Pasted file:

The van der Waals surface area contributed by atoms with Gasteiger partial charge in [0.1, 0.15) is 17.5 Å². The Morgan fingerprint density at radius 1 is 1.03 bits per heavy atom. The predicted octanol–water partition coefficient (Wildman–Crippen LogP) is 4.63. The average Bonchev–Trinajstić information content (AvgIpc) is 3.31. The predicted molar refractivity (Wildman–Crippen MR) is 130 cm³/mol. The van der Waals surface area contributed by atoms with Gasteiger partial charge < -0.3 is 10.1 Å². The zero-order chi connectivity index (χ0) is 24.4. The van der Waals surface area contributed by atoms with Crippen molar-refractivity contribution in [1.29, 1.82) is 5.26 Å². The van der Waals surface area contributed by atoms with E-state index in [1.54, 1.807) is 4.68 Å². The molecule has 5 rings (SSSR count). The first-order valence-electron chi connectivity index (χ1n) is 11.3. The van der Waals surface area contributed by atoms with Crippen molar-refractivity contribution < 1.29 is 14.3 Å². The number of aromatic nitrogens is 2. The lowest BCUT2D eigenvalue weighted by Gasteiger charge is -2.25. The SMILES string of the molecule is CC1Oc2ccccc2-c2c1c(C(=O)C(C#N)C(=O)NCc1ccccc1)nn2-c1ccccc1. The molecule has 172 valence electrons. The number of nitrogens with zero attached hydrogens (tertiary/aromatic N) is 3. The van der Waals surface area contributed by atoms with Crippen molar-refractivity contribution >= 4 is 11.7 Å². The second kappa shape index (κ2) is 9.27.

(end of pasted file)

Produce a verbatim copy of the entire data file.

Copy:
The van der Waals surface area contributed by atoms with Gasteiger partial charge in [0.1, 0.15) is 17.5 Å². The Morgan fingerprint density at radius 1 is 1.03 bits per heavy atom. The predicted octanol–water partition coefficient (Wildman–Crippen LogP) is 4.63. The average Bonchev–Trinajstić information content (AvgIpc) is 3.31. The predicted molar refractivity (Wildman–Crippen MR) is 130 cm³/mol. The van der Waals surface area contributed by atoms with Gasteiger partial charge < -0.3 is 10.1 Å². The zero-order chi connectivity index (χ0) is 24.4. The van der Waals surface area contributed by atoms with Crippen molar-refractivity contribution in [1.29, 1.82) is 5.26 Å². The van der Waals surface area contributed by atoms with E-state index in [1.54, 1.807) is 4.68 Å². The molecule has 5 rings (SSSR count). The first-order valence-electron chi connectivity index (χ1n) is 11.3. The van der Waals surface area contributed by atoms with Crippen molar-refractivity contribution < 1.29 is 14.3 Å². The number of aromatic nitrogens is 2. The lowest BCUT2D eigenvalue weighted by Gasteiger charge is -2.25. The SMILES string of the molecule is CC1Oc2ccccc2-c2c1c(C(=O)C(C#N)C(=O)NCc1ccccc1)nn2-c1ccccc1. The molecule has 172 valence electrons. The number of nitrogens with zero attached hydrogens (tertiary/aromatic N) is 3. The van der Waals surface area contributed by atoms with Crippen molar-refractivity contribution >= 4 is 11.7 Å². The second kappa shape index (κ2) is 9.27.